Game theory provides a well-established framework for the analysis of concurrent and multi-agent systems. The basic idea is that concurrent processes (agents) can be understood as corresponding to players in a game; plays represent the possible computation runs of the system; and strategies define the behaviour of agents. Typically, strategies are modelled as functions from sequences of system states to player actions. Analysing a system in such a setting involves computing the set of (Nash) equilibria in the concurrent game. However, we show that, with respect to the above model of strategies (arguably, the "standard" model in the computer science literature), bisimilarity does not preserve the existence of Nash equilibria. Thus, two concurrent games which are behaviourally equivalent from a semantic perspective, and which from a logical perspective satisfy the same temporal logic formulae, may nevertheless have fundamentally different properties (solutions) from a game theoretic perspective. Our aim in this paper is to explore the issues raised by this discovery. After illustrating the issue by way of a motivating example, we present three models of strategies with respect to which the existence of Nash equilibria is preserved under bisimilarity. We use some of these models of strategies to provide new semantic foundations for logics for strategic reasoning, and investigate restricted scenarios where bisimilarity can be shown to preserve the existence of Nash equilibria with respect to the conventional model of strategies in the computer science literature.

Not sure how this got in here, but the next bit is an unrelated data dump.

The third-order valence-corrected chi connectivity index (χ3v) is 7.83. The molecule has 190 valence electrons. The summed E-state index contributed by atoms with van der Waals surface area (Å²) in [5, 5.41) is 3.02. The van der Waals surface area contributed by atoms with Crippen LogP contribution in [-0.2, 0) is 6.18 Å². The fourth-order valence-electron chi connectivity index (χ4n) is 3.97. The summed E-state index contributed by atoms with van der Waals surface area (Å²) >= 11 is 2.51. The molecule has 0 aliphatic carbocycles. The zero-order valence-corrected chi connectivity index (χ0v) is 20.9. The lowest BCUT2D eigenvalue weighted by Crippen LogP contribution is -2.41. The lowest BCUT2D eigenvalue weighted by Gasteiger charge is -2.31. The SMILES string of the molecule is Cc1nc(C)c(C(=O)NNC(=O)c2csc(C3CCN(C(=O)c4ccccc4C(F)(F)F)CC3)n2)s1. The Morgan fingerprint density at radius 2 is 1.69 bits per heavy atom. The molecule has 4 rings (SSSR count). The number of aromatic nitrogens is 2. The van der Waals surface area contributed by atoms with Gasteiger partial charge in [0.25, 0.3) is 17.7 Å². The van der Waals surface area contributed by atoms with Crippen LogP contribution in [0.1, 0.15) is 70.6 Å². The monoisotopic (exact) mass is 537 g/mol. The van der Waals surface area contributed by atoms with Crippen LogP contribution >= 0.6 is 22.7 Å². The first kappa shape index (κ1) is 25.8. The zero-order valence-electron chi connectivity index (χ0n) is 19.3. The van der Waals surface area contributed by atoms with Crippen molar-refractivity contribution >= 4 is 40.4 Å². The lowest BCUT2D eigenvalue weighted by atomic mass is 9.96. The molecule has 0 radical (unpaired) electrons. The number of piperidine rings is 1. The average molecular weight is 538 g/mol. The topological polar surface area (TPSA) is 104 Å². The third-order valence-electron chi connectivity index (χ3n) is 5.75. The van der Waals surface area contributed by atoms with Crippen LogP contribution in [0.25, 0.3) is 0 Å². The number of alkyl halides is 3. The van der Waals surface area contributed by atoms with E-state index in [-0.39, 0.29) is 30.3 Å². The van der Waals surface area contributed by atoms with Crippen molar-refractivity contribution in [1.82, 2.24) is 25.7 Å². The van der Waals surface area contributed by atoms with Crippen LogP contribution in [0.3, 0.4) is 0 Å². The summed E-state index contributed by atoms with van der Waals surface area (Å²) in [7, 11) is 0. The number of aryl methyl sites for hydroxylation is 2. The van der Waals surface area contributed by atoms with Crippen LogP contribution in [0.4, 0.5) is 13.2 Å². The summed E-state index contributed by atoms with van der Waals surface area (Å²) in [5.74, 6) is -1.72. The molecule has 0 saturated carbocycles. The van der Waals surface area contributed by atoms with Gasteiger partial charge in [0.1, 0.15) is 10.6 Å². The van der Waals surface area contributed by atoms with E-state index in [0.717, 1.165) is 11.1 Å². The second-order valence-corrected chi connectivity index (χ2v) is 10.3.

- Logic and Games
- Nash Equilibrium